“Sports bars are an ideal location for sportsbook operators to engage sports bettors,” Schorr said. “Bar owners find sports bettors great for business, with higher average checks and longer dwell times. We love what the Cordish group has built (Sports & Social). We’re also excited to see the new Barstool Sports bars, and look forward to continuing to support all of the major players in this space.”

BettorView has built a technology platform to help nurture the relationship among sports bettors, sports bars and sportsbooks. “Our domain expertise is in sports bar operations, casino management and sports betting,” said Schorr. “So we find ourselves in a unique position to build a product that satisfies all stakeholders’ objectives.”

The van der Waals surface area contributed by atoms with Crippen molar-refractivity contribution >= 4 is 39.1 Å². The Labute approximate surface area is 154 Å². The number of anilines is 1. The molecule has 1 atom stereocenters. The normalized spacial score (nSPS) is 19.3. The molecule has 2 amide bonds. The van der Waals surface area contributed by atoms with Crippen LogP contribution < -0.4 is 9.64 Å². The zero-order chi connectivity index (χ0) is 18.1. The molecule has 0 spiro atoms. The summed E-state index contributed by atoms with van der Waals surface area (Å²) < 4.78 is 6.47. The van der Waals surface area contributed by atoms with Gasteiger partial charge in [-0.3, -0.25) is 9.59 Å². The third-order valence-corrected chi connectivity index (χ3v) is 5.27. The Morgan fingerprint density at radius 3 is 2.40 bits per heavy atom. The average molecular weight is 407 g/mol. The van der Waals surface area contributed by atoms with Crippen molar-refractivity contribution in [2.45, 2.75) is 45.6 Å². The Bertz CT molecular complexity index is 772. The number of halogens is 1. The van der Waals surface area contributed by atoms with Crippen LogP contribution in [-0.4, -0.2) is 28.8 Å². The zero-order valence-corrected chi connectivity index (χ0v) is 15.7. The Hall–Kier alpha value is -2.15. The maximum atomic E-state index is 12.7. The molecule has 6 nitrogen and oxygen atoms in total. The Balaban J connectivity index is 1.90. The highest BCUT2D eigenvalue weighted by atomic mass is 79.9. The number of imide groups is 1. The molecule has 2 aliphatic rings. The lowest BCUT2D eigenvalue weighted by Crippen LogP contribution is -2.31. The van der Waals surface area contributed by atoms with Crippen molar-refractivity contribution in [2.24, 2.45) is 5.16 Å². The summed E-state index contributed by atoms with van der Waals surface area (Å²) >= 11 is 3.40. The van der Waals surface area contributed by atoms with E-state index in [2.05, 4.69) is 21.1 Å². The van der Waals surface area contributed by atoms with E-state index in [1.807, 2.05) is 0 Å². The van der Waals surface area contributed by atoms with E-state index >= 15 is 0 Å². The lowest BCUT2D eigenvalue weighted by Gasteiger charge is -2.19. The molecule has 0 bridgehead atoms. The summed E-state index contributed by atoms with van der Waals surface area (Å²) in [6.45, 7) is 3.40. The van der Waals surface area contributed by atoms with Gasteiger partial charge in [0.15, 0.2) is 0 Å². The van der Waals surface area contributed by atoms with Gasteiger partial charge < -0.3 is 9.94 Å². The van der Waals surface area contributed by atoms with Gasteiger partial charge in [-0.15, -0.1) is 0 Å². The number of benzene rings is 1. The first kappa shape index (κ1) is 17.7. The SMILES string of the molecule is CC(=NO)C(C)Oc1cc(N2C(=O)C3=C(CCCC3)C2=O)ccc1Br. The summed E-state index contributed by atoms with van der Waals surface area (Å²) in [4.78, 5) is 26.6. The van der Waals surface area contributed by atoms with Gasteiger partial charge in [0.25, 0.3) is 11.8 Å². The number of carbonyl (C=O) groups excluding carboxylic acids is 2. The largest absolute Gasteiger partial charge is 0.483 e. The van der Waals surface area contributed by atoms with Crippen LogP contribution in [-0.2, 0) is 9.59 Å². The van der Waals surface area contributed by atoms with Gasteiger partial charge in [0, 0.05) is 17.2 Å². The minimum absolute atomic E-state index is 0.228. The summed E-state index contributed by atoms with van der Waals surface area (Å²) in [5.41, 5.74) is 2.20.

In D.C., most bars will average two to four kiosks, with a maximum of five per location, Jordan said. “By the end of the year, there will be numerous locations throughout the district, including traditional lottery stores.”

The GambetDC self-service kiosk allows people interested in sports betting the opportunity to place a wager anonymously using cash. It features live-updating odds and integrates with the GambetDC app. Besides driving business, the bars earn a 5 percent commission on all sports betting sales and a 1 percent commission when tickets are cashed.

“I think this will likely lead to a proliferation of betting-style kiosks in sports bar settings,” Swissman said. “It is all about brand extension and customer acquisition.”

Articles by Author: Bill Sokolic

Bill Sokolic is a veteran journalist who has covered gaming and tourism for more than 25 years as a staff writer and freelancer with various publications and wire services. He's also written stories for news, entertainment, features, and business. He co-authored Atlantic City Revisited, a pictorial history of the resort.